EGG: Since this Kickstarter campaign ends on your birthday, I hope you get an amazing gift from the fans! Speaking of, where can fans learn more about your project and follow each of you on social media?
SATINE
: Absolutely, other than our Twitch, and respective Discord servers, we love interacting with awesome folks over on our respective social media platforms, please come and say hello so you all can join in on the fun! Thank you so much and see you soon!

Satine Phoenix [is on] Twitter and Instagram. Jamison Stone [is on] Twitter and Instagram. Sirens: Battle of the Bards from Apotheosis Studios runs on Kickstarter through May 22nd, 2021.

Egg Embry participates in the OneBookShelf Affiliate Program and is an Amazon Associate. These programs provide advertising fees by linking to DriveThruRPG and Amazon.
 

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Egg Embry

Egg Embry

Nothing is "scripted" in Critical Role outside of their one shots and short adventures (Undeadwood/Calamity/Elder Scrolls). The players bite at plot hooks presented to them, the DM talks to players about their backstory, and players talk between themselves in a group chat between games (when they can spare the time), but that's all normal stuff players do in most games.

Heck, they probably spend more time sandboxing than I would prefer. :geek:
 

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Retreater

Legend
Like…would you dismiss as a genre a new type of show wherein the actors improvise the to collaboratively tell the story, if it didn’t use a TTRPG as a dimension of the show?
I'm not against improvisation. I did watch the occasional episode of Who's Line Is It Anyway? Plus there's a new show called Murderville that sounds interesting:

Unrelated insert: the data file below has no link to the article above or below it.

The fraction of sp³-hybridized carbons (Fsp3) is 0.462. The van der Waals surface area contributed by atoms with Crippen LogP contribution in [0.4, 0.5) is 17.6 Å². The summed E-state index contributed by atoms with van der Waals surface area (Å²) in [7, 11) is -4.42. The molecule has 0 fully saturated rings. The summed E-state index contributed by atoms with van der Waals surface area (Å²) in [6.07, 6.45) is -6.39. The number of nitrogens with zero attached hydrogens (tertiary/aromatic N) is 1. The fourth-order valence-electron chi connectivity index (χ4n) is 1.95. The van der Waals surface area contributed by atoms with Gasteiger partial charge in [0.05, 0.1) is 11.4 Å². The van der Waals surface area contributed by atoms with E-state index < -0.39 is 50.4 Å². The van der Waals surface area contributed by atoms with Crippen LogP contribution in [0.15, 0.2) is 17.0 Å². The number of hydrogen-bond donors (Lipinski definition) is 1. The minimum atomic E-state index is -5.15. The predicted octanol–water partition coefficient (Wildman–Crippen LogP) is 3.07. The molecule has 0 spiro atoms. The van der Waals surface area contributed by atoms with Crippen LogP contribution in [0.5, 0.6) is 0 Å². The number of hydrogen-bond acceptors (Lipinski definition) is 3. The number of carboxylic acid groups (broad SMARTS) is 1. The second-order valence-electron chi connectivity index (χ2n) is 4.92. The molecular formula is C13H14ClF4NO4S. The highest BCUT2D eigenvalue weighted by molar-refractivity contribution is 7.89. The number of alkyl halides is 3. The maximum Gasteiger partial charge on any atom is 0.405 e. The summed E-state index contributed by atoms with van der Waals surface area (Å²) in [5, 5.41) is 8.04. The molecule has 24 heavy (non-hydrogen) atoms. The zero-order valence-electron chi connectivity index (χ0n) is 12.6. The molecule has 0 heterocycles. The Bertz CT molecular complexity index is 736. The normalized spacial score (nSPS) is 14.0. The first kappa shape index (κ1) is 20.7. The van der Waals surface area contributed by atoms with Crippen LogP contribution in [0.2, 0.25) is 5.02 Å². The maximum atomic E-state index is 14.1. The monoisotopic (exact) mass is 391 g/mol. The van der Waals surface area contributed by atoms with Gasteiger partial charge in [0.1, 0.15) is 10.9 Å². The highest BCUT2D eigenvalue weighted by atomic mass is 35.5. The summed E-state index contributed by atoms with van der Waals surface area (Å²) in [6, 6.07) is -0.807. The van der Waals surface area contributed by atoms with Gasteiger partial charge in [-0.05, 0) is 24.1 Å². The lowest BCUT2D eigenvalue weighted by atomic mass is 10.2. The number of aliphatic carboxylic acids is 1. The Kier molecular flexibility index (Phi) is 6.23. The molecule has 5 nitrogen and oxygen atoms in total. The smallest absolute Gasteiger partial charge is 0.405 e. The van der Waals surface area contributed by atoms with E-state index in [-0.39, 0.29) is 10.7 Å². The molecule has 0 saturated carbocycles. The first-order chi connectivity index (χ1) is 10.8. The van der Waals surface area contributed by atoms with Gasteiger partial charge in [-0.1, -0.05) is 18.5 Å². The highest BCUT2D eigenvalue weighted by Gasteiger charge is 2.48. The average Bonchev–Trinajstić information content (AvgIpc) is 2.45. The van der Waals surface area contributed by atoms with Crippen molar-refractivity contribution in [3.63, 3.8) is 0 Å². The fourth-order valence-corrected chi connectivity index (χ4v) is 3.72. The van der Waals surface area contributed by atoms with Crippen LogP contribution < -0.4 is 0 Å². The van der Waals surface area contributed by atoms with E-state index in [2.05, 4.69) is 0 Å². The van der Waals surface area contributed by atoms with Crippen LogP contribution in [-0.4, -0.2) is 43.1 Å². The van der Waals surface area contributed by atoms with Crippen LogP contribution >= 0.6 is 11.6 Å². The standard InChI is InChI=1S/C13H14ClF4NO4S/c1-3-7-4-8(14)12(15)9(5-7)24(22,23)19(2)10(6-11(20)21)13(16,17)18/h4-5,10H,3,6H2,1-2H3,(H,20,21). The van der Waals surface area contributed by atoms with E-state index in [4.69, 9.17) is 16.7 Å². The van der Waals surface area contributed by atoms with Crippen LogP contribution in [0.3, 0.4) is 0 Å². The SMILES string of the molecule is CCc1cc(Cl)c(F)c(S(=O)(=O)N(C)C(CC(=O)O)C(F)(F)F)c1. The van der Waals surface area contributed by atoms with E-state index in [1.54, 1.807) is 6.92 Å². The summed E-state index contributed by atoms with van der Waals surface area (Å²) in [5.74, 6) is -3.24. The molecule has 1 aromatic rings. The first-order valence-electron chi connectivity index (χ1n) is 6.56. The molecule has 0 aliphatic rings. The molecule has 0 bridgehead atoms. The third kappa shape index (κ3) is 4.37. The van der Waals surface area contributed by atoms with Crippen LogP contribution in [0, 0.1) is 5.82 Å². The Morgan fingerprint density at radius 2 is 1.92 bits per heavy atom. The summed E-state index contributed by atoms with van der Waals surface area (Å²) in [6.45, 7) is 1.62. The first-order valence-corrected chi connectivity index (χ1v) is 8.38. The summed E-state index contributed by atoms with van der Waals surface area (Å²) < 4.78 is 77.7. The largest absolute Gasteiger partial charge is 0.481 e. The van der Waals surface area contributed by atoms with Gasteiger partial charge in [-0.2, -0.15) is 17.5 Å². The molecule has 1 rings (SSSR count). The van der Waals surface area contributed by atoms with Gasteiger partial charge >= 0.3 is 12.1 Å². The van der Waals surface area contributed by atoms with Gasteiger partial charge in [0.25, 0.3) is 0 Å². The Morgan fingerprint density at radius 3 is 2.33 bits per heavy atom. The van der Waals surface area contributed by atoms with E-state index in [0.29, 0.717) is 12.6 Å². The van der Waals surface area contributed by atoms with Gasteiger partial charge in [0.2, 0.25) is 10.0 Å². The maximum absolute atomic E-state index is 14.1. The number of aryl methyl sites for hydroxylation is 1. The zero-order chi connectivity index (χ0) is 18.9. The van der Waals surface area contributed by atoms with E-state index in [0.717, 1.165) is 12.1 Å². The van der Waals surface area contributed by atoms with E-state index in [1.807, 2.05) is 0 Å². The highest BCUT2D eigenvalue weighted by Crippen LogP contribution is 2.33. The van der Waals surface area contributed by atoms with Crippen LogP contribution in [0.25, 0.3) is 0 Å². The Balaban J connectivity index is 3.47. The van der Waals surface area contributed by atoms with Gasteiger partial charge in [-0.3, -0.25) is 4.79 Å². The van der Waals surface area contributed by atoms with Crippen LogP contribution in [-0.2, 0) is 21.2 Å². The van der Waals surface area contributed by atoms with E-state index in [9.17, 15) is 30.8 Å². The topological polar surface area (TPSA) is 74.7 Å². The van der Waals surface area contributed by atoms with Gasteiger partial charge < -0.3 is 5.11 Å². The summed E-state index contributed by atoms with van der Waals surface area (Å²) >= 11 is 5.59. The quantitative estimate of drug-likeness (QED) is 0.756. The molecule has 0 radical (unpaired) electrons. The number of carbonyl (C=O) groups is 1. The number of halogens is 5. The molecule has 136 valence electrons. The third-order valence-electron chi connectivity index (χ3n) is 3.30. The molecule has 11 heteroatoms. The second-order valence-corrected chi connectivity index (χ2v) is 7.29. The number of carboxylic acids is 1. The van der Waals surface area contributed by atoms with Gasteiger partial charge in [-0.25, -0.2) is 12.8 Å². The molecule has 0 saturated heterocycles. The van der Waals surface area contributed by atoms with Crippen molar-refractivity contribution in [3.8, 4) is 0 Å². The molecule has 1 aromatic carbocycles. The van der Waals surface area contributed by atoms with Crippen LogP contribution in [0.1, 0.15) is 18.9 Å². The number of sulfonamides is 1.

For me the big strike against watching CR and other streams is the length. My attention span doesn't hold. I have a hard time watching a feature film of that length. A 3-hour film I usually have to split into 2-3 segments.
And I watch very few TV series on top of that. I dread getting a new 13 hour series.
So a livestream show - unrehearsed, unscripted - just isn't going to do it for me. If I can barely commit to watching the new season of Stranger Things (after following the previous seasons), I'm probably not going to ever get into streamed D&D.
 

jgsugden

Legend
Nothing is "scripted" in Critical Role outside of their one shots and short adventures (Undeadwood/Calamity/Elder Scrolls). The players bite at plot hooks presented to them, the DM talks to players about their backstory, and players talk between themselves in a group chat between games (when they can spare the time), but that's all normal stuff players do in most games...
While I generally believe this to be true, I think there are expections where they've talked through how they'll handle something that is potentially problematic, and then the prepare for how to deal with it. I don't think it goes as far as a script, but I think it happens.

An example is the discovery of the death of Tiberius. When I listen to the espidoes leading up to the discovery, I hear Sam's subtext as, "so are we heading there to do the thing yet? I'd like to get it over with and move on...." When I listen to their reactions to the situation, there is no processing time. They all just jump into their response.

I do not think this was scripted. However, I think Matt told all of them (or they otherwise agreed together) that they were going to permanently write Tiberius out by killing him offscreen and then showing it to the audience by having the PCs find his body in order to try to move on. They all knew Tiberius was in Draconia, so when the group found out Vorugal was there, it was clear what was going to happen, and they all thought about it and were prepared to unroll their responses. The responses the group gave were all really prepared and they all seemed eager to deliver their response in a way atypical for the group. Usually, a couple people jump in and others hold back, or take a moment to think before coming up with how to contribute.